Astrology is probably most in need of a serious re-synthesis and re-conceptualization. The revival of astrology in the west over the past century has been a slow and arduous process that was largely fostered by the disparate groups within the New Age movement, but I think that the astrological community is getting to the point where it is starting to outgrow and wean itself off of this dependency on the New Age movements and in the coming decade it will continue to distinguish itself as its practitioners become a more diverse crowd. This disassociation with the sort of “woo-woo” mentality will not only encourage a more serious intellectual examination of the subject, but it will open up the community to a wider range of individuals with different philosophical approaches and belief systems than the current community is able to deal with.

Concurrent with this is the movement to explore and develop the history and philosophy of astrology so as to study and learn from the experiences of the traditions that came before our own and their application to us today. I think that a new synthesis of astrology will grow out of this in the coming decades that will be more grounded from a theoretical and philosophical perspective.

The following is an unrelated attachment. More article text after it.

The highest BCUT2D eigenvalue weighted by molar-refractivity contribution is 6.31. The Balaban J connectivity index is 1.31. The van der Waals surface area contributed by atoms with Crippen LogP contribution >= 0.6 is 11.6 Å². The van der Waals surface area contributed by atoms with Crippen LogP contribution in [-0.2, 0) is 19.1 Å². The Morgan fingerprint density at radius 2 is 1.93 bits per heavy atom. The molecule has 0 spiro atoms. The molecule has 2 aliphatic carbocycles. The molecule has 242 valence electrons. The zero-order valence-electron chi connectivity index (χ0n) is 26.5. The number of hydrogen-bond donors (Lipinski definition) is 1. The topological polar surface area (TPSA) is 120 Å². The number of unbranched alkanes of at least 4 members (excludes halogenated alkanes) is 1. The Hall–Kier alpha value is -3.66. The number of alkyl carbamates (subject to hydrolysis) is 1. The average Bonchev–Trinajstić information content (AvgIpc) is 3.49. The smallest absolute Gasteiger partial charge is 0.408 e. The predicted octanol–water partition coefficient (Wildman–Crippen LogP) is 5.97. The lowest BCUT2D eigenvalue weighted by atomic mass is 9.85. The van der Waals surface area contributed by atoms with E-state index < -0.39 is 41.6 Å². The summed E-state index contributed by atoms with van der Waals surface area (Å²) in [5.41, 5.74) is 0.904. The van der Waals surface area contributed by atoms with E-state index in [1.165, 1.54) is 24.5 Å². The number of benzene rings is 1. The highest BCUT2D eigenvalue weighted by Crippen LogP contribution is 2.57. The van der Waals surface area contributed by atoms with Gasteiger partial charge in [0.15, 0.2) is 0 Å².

Q 6. What are your favorite predictive techniques?

Right now I’m mainly interested in some of the Hellenistic time-lord techniques. I plan to talk about a few of these in my lecture.

Q 7. Are there any areas where you feel your work is particularly innovative or different?

At the moment my main innovations are coming through my work on the history and transmission of astrology and my assessment of the various traditions. These investigations have led to a number of interesting theoretical and philosophical conceptualizations that I have developed based on studying the way that different astrologers do things.